The World Has Lost, Again.

Yesterday, another call came we were expecting, but of course, hoped would never come.

Our friend passed away yesterday from ALS. Janet Lorentzen Nichols, friend to everyone, and my strong supporter when I was divorced (and before) succumbed to this horrible disease. Her husband, Don, was with her constantly the last months, as she slipped from walking to bedridden, talking to silence, and into a semi coma. By luck, I stopped and saw her Friday, telling her goodbye with a kiss on her forehead. Don is a rock, but a realist. Being a retired Firefighter, a Battalion Chief for the OFD, he knew the steps a body makes toward death. He called me Saturday afternoon. I didn’t expect it that quickly, but I was glad for all of them, her pain and fight was over. And now, ours begins.

Who is included in the group ours?

Don, her husband of over 50 years; her sisters (she was the baby in the family), numerous family members, nieces, nephews, in-laws, her two sons and their families, her daughter and her family; and lastly, but in abundance, all the friends she had. It would not surprise me if she, as an individual, touched thousands of lives during her lifetime.

I met her in 1980, as we had kids the same ages. Frankie and Janice (different grades in school), Nick and Donnie, Becky and David. We became fast friends. Back then, there were not many stay-at-home Moms in our aging neighborhood. The houses and long-time residents were all younger than we are now, so it was great to add a young woman as a friend, for both of us.

We added sidekick Kathy Snell along the way. Kathy babysat a bunch of children, and was mine when I got divorced and starting working. She and Janet were besties as I lost touch, moving into a different neighborhood and world. In those couple of years, between 1980 and 1982, we walked our babies hundreds of miles in their strollers as the older ones walked; spent time at the then-new Lynch Park at 23 & Martha Streets in South Omaha, made countless Zoo visits with picnics, made hundreds of peanut butter & jelly sandwiches together for the kids as we visited, talked, and solved the world’s problems. It was good to have a friend my age. It was a blessing to have Janet as a your friend.

We reconnected in about 1995, after a motorcycle accident took their son-in-law Dan and critically injured Janice. It was the day of Donnie’s high school graduation. It was also my birthday. I saw it in the newspaper, a little blurb on an obscure page, and my heart went to the family. They have endured so much as a couple, a family, and grandparents.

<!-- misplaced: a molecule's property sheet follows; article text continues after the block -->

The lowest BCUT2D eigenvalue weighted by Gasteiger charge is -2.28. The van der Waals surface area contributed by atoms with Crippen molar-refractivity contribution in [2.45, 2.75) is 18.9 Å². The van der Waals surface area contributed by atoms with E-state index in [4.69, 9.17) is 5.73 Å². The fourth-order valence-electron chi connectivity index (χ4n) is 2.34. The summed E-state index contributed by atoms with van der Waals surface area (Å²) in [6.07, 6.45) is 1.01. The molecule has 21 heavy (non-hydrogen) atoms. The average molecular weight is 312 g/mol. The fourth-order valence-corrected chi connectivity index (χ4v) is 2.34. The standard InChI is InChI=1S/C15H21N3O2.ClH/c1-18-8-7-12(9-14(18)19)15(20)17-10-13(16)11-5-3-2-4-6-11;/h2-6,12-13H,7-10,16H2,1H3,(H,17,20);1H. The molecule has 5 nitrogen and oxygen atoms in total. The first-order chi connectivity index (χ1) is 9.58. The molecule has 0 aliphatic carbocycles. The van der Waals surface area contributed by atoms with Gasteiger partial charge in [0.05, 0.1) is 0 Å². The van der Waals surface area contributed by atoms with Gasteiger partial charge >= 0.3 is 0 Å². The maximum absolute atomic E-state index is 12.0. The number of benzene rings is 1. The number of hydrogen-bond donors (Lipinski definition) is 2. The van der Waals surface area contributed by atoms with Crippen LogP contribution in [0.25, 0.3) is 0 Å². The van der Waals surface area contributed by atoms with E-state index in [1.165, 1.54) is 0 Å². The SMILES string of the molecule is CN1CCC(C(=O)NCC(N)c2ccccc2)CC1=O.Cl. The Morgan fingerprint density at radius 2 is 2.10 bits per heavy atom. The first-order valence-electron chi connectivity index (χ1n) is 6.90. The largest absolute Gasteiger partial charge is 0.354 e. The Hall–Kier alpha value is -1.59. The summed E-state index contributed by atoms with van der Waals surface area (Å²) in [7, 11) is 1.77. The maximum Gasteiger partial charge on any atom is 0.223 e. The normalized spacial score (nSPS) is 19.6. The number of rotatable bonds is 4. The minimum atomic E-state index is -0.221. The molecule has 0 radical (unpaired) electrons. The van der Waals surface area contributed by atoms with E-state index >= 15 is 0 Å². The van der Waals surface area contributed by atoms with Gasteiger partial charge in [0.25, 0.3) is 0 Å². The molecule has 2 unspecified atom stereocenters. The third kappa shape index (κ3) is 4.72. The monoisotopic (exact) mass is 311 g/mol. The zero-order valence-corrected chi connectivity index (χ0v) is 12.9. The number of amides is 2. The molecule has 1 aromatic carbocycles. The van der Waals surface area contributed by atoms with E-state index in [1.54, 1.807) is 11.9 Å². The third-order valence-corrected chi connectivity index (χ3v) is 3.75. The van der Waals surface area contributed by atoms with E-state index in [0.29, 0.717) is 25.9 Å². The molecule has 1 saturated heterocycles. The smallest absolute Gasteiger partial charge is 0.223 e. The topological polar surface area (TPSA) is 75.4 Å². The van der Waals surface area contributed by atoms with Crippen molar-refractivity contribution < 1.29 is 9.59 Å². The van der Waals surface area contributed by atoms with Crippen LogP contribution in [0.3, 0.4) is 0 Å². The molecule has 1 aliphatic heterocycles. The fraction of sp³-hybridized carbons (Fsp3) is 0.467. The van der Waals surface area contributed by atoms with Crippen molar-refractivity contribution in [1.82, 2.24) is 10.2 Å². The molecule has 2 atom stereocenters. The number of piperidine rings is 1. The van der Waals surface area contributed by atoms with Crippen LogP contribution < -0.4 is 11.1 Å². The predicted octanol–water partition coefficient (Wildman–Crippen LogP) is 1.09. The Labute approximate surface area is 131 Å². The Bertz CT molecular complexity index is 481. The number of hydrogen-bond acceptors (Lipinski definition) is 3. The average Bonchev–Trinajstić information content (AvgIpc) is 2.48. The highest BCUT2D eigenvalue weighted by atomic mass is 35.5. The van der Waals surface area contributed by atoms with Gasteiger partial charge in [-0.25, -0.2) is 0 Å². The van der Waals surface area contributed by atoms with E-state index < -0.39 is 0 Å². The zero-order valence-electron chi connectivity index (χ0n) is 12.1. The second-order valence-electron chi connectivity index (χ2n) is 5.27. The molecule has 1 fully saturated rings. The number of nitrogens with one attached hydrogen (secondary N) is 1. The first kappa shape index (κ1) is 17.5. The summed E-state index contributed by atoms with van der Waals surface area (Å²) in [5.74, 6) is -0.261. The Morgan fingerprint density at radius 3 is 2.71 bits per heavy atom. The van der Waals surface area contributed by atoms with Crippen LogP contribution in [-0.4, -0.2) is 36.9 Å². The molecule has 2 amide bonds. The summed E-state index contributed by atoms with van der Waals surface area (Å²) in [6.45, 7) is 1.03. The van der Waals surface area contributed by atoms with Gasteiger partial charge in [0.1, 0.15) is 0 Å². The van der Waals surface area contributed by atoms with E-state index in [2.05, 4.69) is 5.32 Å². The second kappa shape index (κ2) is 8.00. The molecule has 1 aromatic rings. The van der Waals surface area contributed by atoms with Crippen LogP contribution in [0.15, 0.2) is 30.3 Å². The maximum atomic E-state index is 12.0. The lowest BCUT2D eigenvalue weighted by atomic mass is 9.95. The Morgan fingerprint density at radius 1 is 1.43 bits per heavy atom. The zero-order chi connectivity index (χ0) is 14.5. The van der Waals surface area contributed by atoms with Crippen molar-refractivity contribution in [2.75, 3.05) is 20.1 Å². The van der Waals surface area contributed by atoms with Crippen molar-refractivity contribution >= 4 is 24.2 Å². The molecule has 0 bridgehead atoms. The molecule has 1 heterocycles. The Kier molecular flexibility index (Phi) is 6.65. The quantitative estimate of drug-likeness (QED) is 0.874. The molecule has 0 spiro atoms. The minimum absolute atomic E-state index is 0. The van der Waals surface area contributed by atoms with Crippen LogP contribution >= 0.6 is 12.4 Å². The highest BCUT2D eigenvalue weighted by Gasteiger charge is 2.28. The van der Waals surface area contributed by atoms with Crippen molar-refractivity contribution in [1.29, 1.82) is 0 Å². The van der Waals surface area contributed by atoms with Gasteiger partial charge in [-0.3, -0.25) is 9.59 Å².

Two things stand out in my memories of Janet. First, she could talk faster than any other human being on earth. And never take a breath. I was still horribly shy then, so if and when she did take a breath, I’d add my two cents, then she’d continue, talking and setting the Guinness World’s Record for human speech. I believe she could out talk an auctioneer at a livestock show.

Second, Janet loved to cook. As the kids grew up, she worked as a lunch lady for the school systems. She would get to know the kids in line, many having her love and concern because she was that way. She loved you and was concerned. I’m sure some may have never had someone love them just for existing. She loved making food, sharing it, and showing her love with it. Those lucky kids. Hot lunch every day made by someone who put love in as the main ingredient. We were all lucky.

Later, she worked in Douglas County Child Support Enforcement. She learned Spanish so she could help people who did not speak English as their primary language. That is love and dedication, at work. That was how Janet lived her life; serving others. What a good friend, woman, and citizen.

As my the Babe and I sat on the deck this morning, the clouds came, a brief shower, clouds parted and eventually, it became sunny. Now it’s extremely hot. I thought about Janet and her first morning in heaven. I wonder what that was like. She’s probably not finished yet with all the reunions, and I’m sure she’s asking God all of her questions. All of them.

When we heard the cardinals singing, the Babe and I looked at each other. She was telling us to be sad, but don’t stay that way. Grieve, but keep living. As all of us left here without her, let’s tell all our Janet stories to each other. There are some great ones, I know. As long as we keep her spirit alive, she’s still with us. And that’s how it’s supposed to be. We don’t tell stories or blog to get attention for ourselves, but to honor the lucky one in this situation – Janet Nichols. RIP. Thank you for being our friend.

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